Roger Federer and Novak Djokovic Are 2 Sides of the Same Ungracious Coin

Vee JayAnalyst IAugust 4, 2011

LONDON, ENGLAND - NOVEMBER 27:  Roger Federer of Switzerland (L) shakes hands with Novak Djokovic of Serbia (R) after winning his men's semi-final match during the ATP World Tour Finals at O2 Arena on November 27, 2010 in London, England.  (Photo by Clive Brunskill/Getty Images)
Clive Brunskill/Getty Images

Roger Federer is gracious in victory but ungracious in defeat. Novak Djokovic is gracious in defeat but ungracious in victory. They are two sides of the same coin. No wonder they have the same type of fans.

Roger Federer was fortunate that when he reached his prime in 2003, there were no other great players.

Those who read my articles regularly know what I mean by "great" and "prime". But an explanation for those who came in late is provided in the notes at the bottom.

Federer, therefore, had no real rival until 2008. Practically the only fight he received was from a pre-prime Rafael Nadal, who was still developing his game and could offer competition only on clay.

So, Federer was not pushed, easily won his matches and was gracious. If you remember, he had a bad temper in his pre-prime years but not so after he reached his prime in a weak era.

Then when Nadal started challenging him, Federer began to lose some of the veneer of graciousness. Federer bitterly complained about Nadal's on-court coaching (which was strange, considering that he did not believe in the value of coaching).

Anyway, when he discovered that he was getting bad press, he stopped. Federer thereafter has been very gracious on-court with Nadal but has never missed opportunities in his various interviews to put down the great Spaniard.

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MELBOURNE, AUSTRALIA - JANUARY 28:  Novak Djokovic of Serbia poses with his trophy following his victory at the Men's Singles at the Australian Open 2008 January 28, 2008 in Melbourne, Australia.  (Photo by James Knowler/Getty Images)
James Knowler/Getty Images

Federer has not, however, been so gracious on-court to Djokovic, but then in "ungraciousness" the two are evenly matched.

At the Australian Open 2008, when Djokovic defeated him in the semifinals, his mother, Dijana Djokovic announced that "the king is dead. Long live the king."

This was in such bad taste that even though Federer and his fans would have dearly loved an ally to stop Nadal, they all hated him.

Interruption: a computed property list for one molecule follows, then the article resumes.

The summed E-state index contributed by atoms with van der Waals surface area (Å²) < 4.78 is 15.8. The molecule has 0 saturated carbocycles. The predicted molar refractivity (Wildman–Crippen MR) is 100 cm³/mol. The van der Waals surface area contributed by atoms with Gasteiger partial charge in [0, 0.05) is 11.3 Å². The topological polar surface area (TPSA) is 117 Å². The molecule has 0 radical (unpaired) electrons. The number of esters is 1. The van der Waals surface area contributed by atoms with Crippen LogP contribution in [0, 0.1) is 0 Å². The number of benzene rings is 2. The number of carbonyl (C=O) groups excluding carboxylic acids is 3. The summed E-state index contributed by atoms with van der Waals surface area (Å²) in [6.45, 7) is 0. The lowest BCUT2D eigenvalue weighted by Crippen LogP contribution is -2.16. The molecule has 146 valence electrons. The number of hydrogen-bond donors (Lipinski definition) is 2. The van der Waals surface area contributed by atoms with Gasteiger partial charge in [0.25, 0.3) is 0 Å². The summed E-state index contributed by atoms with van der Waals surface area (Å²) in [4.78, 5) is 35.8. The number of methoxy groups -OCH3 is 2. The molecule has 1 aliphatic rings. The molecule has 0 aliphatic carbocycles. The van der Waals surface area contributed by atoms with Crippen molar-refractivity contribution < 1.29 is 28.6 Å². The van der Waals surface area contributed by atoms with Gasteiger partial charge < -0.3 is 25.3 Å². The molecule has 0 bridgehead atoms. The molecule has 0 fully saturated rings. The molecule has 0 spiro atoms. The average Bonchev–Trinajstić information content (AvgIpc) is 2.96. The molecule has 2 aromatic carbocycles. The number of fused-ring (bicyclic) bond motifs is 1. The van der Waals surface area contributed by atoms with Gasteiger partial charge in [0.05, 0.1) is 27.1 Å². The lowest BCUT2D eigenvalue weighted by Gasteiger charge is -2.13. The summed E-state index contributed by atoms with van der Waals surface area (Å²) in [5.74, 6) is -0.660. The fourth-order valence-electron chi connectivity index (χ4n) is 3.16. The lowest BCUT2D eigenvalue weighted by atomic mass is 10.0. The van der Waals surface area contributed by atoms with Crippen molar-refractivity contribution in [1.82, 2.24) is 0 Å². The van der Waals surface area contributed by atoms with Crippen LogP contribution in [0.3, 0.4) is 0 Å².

Subsequently, Federer asked the Djokovic box to "be quiet" later that year at the Monte Carlo Rolex Masters. Although some might say that the family deserved it, I feel it is not good form to yell at your opponent's box.

In the Australian Open this year, Federer exchanged words with Djokovic in the third set.

Reuters' Alastair Himmer reported the scene:

"Federer, already upset about noise from Djokovic's box, then complained to his opponent across the net for the number of times the Serb was bouncing the ball between serves, to which Djokovic sarcastically replied, 'Sorry'."

Clearly a breach of etiquette.

What about Djokovic? He is the kind of guy who applauds his opponent's good shots and victories. At US Open 2010, he graciousness was personified in how he congratulated Nadal and spoke about him afterwards.

NEW YORK - SEPTEMBER 13:  (L-R) Runner up Novak Djokovic of Serbia congratulates Rafael Nadal of Spain after being defeated by him in their men's singles final on day fifteen of the 2010 U.S. Open at the USTA Billie Jean King National Tennis Center on Sep
Matthew Stockman/Getty Images

Yes, Djokovic is gracious in defeat.

However, just as we caught a glimpse of his "ungraciousness" in 2008, it has very much been evident in 2011. The "unclassy" way in which he and his team celebrated his victories over Nadal and in particular, the silly jokes ridiculing the great Spaniard reflect poorly on him.

Just as in Federer's case, the fans of Djokovic have picked up the cues and have posted garbage on the Spaniard's Facebook wall as well as on many tennis forums.

In contrast, Nadal is humble. So is Andy Murray, but unfortunately as he hasn't won any slams as of yet so not many people have remarked on his humility.

I subscribe to the theory that a humble player, focusing only on his own improvement, is likely to be more successful than an ungracious or conceited player of the same caliber.

So let us wait and see who laughs last for is it not said, "he who laughs last, laughs best?"


"Great" is a player who wins at least three Grand Slam titles (not all won at the same venue) by the end of his career.

"Prime" is approximately between 22 and 29 years of age based on my studies of performance vs. age of elite players. Data base of three groups of elite players in the period from 1973 were studied for this purpose. Data of players who held the top ranking, players who were top 10 and finally players who had won at least six Slam titles ("super greats" eligible for entry into GOAT competition).